I have been offered a couple of other awards previously, but I didn't really do anything with them. I was still feeling so...NEW, I guess? People have been blogging forever, and seem to have a really good grasp on how it all works. I'm still learning, and I know I have a long way to go. Yet, when I read what this award was about, I had to accept it. Finding friends through a blog is something I was very skeptical about initially, but I was totally wrong, and happy to admit it.

I've connected with people as demographically and geographically diverse as you could possible imagine through the blogosphere. People in other countries, other climates. other cultures. Only a very few very special people in my real flesh-and-blood life read my blog. I'm not hiding it, but I don't advertise it, either. This is a place where I am sometimes very vulnerable, and I'm not in a hurry for everyone to know all my secrets. The beauty of the friends I've made through the blog is that whole 'unconditional acceptance' thing. It's very comforting.

I love how, in the Blogosphere, somebody else always agrees with you - or at least understands why you feel that way. You might think you are the last pathetic human being on the planet who eats red meat, or watches the Bachelor, or is terrified of rodents, or wants to throttle their loving children. But you're not. You're not alone out here. I think that's why blogs and Facebook and other such places are so popular. Nobody really wants to be alone in this increasingly isolated world we live in. Here is where we can share our hopes and fears and embarassing moments.

I've seen people rally around someone in need, do amazingly thoughtful things for one another and put a powerful prayer chain into motion when necessary. It's nice here.I like it.

I'm supposed to award this to eight other bloggers, but how can I? I love you all, for different reasons! I'm going to try to figure out how to put one of those 'my favorite blogs' things up on my sidebar. When I do, check any of them out and you won't be disappointed. Or just read my commenters. They are often much smarter and funnier than I am - just imagine how great their blogs are!

Thanks, Lori. You made my day.

Monday, March 2, 2009

Good Morning, Starshine

Well, the grand State of Maine woke to more snow this morning. School is cancelled. Again. I can't remember the last time Alex had to go to school for a whole week in a row. I wish it meant that I got some extra sleep, but it doesn't, as I am the one who gets up to check on school cancellations at 5:00, so that I can cancel the alarm and let him sleep in. He's tired from racing this weekend, so these Monday storms are perfectly okay with him. The forecast is for around 12 inches. Is it sad that my first thought was 'at least it's not two feet'?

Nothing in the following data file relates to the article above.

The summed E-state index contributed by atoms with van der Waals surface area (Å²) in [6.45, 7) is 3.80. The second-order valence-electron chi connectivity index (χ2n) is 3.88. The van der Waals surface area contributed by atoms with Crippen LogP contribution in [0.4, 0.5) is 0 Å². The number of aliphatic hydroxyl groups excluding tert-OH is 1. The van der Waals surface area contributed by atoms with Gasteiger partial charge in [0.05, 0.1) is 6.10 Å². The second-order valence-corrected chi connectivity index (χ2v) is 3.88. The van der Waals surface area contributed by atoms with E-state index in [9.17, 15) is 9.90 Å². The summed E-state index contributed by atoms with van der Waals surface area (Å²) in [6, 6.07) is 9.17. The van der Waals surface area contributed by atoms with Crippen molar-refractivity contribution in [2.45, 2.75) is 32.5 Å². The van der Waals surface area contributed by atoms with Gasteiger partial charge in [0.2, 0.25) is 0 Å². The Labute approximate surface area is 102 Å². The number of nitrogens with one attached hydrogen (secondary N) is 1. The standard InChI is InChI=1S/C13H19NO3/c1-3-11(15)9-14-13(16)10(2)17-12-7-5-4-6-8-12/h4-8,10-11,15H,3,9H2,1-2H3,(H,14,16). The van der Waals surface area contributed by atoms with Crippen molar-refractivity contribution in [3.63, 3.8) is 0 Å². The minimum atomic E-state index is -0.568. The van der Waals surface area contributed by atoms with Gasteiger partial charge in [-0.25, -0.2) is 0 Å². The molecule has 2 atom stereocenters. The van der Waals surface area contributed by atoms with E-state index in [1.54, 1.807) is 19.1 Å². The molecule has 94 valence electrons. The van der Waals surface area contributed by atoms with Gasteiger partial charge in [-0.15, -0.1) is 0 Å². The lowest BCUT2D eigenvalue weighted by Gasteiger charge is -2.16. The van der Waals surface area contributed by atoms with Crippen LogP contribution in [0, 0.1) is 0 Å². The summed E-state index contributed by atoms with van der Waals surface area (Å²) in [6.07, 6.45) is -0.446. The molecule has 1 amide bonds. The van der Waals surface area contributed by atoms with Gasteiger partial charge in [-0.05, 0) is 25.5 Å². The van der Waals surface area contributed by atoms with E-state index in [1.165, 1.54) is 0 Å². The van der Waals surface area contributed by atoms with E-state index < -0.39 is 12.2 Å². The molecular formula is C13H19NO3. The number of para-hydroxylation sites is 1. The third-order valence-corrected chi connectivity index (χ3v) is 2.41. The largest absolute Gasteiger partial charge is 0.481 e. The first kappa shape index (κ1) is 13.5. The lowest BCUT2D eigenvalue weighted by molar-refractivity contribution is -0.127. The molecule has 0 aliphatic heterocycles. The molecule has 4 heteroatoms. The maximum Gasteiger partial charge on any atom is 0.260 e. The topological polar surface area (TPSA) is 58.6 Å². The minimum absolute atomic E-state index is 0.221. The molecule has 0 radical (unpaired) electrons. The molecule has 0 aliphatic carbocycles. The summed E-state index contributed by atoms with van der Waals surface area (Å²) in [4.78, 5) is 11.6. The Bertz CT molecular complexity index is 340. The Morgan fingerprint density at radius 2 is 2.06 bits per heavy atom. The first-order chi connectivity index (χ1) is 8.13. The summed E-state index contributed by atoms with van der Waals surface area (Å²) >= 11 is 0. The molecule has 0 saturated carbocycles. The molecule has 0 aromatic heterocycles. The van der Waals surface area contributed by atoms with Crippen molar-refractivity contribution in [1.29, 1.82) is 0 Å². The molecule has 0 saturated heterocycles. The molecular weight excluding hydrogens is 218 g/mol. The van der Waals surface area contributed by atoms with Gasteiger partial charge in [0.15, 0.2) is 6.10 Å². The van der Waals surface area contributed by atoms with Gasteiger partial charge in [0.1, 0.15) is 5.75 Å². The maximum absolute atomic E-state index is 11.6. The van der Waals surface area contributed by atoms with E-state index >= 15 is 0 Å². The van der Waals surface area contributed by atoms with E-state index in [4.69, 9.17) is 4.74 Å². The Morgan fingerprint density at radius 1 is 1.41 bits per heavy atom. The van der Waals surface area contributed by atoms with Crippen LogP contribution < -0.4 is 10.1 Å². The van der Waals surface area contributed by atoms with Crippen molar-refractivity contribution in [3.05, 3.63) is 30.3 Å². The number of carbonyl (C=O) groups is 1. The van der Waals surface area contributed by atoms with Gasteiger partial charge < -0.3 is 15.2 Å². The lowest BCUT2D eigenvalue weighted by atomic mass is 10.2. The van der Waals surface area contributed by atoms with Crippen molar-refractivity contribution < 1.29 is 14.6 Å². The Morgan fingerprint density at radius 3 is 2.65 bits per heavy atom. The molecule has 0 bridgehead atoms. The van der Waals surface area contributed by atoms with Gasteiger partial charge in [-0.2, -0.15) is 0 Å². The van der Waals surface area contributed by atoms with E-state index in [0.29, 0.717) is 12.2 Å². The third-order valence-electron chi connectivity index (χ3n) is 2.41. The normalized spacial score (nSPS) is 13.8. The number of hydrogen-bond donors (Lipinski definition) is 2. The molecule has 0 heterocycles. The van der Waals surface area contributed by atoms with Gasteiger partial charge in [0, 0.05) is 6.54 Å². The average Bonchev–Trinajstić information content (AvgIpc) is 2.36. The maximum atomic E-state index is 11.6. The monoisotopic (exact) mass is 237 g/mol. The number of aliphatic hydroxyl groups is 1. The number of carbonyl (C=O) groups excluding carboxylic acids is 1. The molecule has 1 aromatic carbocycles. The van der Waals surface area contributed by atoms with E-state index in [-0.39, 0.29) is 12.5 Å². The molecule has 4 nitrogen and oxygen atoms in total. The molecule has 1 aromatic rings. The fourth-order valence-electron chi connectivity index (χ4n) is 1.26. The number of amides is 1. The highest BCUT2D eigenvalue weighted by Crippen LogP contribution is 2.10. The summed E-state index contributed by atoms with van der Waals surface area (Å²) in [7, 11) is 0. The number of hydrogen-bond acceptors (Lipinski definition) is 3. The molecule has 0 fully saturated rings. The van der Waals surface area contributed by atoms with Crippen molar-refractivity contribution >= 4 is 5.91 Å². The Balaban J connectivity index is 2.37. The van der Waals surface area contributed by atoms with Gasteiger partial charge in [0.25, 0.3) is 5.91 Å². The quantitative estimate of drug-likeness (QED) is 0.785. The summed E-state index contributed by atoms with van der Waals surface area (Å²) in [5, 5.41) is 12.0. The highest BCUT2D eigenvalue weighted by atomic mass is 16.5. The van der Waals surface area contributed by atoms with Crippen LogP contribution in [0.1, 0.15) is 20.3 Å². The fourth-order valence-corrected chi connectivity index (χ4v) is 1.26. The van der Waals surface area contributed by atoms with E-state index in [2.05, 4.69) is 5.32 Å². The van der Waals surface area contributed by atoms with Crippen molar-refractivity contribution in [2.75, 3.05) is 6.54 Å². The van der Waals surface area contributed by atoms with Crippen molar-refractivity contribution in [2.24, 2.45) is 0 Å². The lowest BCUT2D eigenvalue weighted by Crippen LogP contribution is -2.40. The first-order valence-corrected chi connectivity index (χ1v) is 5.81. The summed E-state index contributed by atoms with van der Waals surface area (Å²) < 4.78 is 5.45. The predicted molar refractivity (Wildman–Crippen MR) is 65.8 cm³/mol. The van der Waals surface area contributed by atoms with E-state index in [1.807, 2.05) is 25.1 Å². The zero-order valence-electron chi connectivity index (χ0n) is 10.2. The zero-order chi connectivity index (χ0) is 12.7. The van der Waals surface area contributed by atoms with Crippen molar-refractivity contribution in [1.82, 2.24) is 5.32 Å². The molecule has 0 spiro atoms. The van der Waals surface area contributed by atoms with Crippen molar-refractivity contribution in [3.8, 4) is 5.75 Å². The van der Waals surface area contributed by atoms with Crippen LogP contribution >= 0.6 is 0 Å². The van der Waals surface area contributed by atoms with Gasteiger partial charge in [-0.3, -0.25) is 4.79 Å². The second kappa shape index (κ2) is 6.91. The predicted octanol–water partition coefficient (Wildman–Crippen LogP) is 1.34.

I played around with my blog yesterday. A really sweet blog friend, Abby Reed, made this new header for me (quite a while ago) and I finally figured out how to put it up on my blog. Abby is a multi-talented gal, a hard worker, a huge animal lover and has a clever blog name. Thanks, Abby!

I have a house full of guests again, and it looks like they're snowed in for the day and night. One of the challenges of dog sled season is all the extra overnight visitors. I know it's just part of the deal, but still, it can be difficult sharing space in my house with 5 or 6 or 10 extra people every week or so. The worst part is that I don't feel like I can finish a thought in a houseful of people all talking at once. I've come to enjoy my blogging time, because it's my 'thinking time' and I miss it. I have big, important thoughts to think and write, after all...Okay, maybe I don't, but that's really not the point.

I'm also making plans for a giveaway. If I ever make it to 100 posts, I will have a real contest, but in the meantime, I'm having a SUPER SECRET GIVEAWAY. Unfortunately for you, I'm not telling you how to enter. This giveaway is strictly for my own amusement, and so I made up the rules and decided to keep them a secret. I have identified a certain comment that I might hear from one of my fabulously smart commenters, and the first person who makes this particular observation, WINS.

See how fun this will be? For ME, I mean? You can't do anything to enter, except go on commenting, just like always. If anybody ever spills the super-secret phrase/sentence/observation, they'll be a winner. It's like a game that only I will know we're playing! Well, I'll be the only one who knows the rules. Genius! And there's even a prize. Which is also a secret.

You may think I've lost my mind - and you'd be correct - but isn't one of the purposes of blogging to amuse oneself? And, in case you're wondering, pointing out that I am certifiably nuts is NOT the secret observation. Sorry.